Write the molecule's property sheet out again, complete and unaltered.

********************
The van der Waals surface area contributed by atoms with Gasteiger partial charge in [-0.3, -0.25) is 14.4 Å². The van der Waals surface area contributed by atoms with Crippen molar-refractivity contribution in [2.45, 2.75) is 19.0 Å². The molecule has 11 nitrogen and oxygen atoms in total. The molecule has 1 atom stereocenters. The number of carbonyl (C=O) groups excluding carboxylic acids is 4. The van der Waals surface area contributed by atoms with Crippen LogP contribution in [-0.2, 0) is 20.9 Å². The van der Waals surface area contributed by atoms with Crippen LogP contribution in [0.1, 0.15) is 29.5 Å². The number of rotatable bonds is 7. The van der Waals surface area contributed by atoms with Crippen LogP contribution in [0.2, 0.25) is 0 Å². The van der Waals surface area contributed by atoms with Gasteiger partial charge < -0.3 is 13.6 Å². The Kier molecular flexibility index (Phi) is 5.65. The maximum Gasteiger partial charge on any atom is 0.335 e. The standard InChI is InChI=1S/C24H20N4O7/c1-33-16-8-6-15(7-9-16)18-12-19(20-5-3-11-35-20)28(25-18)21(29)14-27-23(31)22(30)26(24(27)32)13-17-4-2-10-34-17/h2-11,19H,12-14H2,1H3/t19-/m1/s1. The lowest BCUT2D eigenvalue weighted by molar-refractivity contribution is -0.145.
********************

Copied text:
The van der Waals surface area contributed by atoms with Gasteiger partial charge in [-0.3, -0.25) is 14.4 Å². The van der Waals surface area contributed by atoms with Crippen molar-refractivity contribution in [2.45, 2.75) is 19.0 Å². The molecule has 11 nitrogen and oxygen atoms in total. The molecule has 1 atom stereocenters. The number of carbonyl (C=O) groups excluding carboxylic acids is 4. The van der Waals surface area contributed by atoms with Crippen LogP contribution in [-0.2, 0) is 20.9 Å². The van der Waals surface area contributed by atoms with Crippen LogP contribution in [0.1, 0.15) is 29.5 Å². The number of rotatable bonds is 7. The van der Waals surface area contributed by atoms with Crippen LogP contribution in [0.2, 0.25) is 0 Å². The van der Waals surface area contributed by atoms with Gasteiger partial charge < -0.3 is 13.6 Å². The Kier molecular flexibility index (Phi) is 5.65. The maximum Gasteiger partial charge on any atom is 0.335 e. The standard InChI is InChI=1S/C24H20N4O7/c1-33-16-8-6-15(7-9-16)18-12-19(20-5-3-11-35-20)28(25-18)21(29)14-27-23(31)22(30)26(24(27)32)13-17-4-2-10-34-17/h2-11,19H,12-14H2,1H3/t19-/m1/s1. The lowest BCUT2D eigenvalue weighted by molar-refractivity contribution is -0.145.